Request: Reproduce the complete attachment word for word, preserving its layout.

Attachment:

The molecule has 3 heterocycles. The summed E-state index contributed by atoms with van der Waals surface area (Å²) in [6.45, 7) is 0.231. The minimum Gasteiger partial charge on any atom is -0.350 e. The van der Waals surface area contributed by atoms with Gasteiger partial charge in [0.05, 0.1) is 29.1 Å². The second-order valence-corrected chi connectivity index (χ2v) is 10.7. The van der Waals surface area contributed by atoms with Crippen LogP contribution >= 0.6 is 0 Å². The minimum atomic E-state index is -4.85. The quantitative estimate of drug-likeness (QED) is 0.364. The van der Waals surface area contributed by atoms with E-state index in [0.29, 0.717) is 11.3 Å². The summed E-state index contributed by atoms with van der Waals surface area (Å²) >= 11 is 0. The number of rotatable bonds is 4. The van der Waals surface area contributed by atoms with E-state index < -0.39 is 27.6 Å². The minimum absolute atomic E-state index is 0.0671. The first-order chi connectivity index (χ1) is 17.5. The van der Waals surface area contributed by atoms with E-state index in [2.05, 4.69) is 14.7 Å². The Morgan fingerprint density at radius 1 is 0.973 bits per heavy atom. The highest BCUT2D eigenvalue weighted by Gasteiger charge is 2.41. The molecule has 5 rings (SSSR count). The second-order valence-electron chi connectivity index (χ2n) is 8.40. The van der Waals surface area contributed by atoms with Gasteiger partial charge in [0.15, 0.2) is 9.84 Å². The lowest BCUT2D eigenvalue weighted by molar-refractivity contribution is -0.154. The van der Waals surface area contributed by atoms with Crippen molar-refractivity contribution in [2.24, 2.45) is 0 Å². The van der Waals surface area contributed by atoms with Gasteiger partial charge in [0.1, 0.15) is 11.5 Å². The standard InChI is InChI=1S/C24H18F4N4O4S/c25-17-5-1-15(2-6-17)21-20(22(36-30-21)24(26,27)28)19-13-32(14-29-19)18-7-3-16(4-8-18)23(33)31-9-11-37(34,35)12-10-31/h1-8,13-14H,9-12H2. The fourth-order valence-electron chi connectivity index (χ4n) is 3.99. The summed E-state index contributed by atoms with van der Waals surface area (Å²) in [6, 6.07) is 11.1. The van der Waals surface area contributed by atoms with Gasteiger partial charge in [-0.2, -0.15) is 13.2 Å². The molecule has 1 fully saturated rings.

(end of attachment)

The molecule has 3 heterocycles. The summed E-state index contributed by atoms with van der Waals surface area (Å²) in [6.45, 7) is 0.231. The minimum Gasteiger partial charge on any atom is -0.350 e. The van der Waals surface area contributed by atoms with Gasteiger partial charge in [0.05, 0.1) is 29.1 Å². The second-order valence-corrected chi connectivity index (χ2v) is 10.7. The van der Waals surface area contributed by atoms with Crippen LogP contribution >= 0.6 is 0 Å². The minimum atomic E-state index is -4.85. The quantitative estimate of drug-likeness (QED) is 0.364. The van der Waals surface area contributed by atoms with E-state index in [0.29, 0.717) is 11.3 Å². The summed E-state index contributed by atoms with van der Waals surface area (Å²) >= 11 is 0. The number of rotatable bonds is 4. The van der Waals surface area contributed by atoms with E-state index < -0.39 is 27.6 Å². The minimum absolute atomic E-state index is 0.0671. The first-order chi connectivity index (χ1) is 17.5. The van der Waals surface area contributed by atoms with E-state index in [2.05, 4.69) is 14.7 Å². The Morgan fingerprint density at radius 1 is 0.973 bits per heavy atom. The highest BCUT2D eigenvalue weighted by Gasteiger charge is 2.41. The molecule has 5 rings (SSSR count). The second-order valence-electron chi connectivity index (χ2n) is 8.40. The van der Waals surface area contributed by atoms with Gasteiger partial charge in [0.15, 0.2) is 9.84 Å². The lowest BCUT2D eigenvalue weighted by molar-refractivity contribution is -0.154. The van der Waals surface area contributed by atoms with Crippen molar-refractivity contribution in [2.24, 2.45) is 0 Å². The van der Waals surface area contributed by atoms with Gasteiger partial charge in [0.1, 0.15) is 11.5 Å². The standard InChI is InChI=1S/C24H18F4N4O4S/c25-17-5-1-15(2-6-17)21-20(22(36-30-21)24(26,27)28)19-13-32(14-29-19)18-7-3-16(4-8-18)23(33)31-9-11-37(34,35)12-10-31/h1-8,13-14H,9-12H2. The fourth-order valence-electron chi connectivity index (χ4n) is 3.99. The summed E-state index contributed by atoms with van der Waals surface area (Å²) in [6, 6.07) is 11.1. The van der Waals surface area contributed by atoms with Gasteiger partial charge in [-0.2, -0.15) is 13.2 Å². The molecule has 1 fully saturated rings.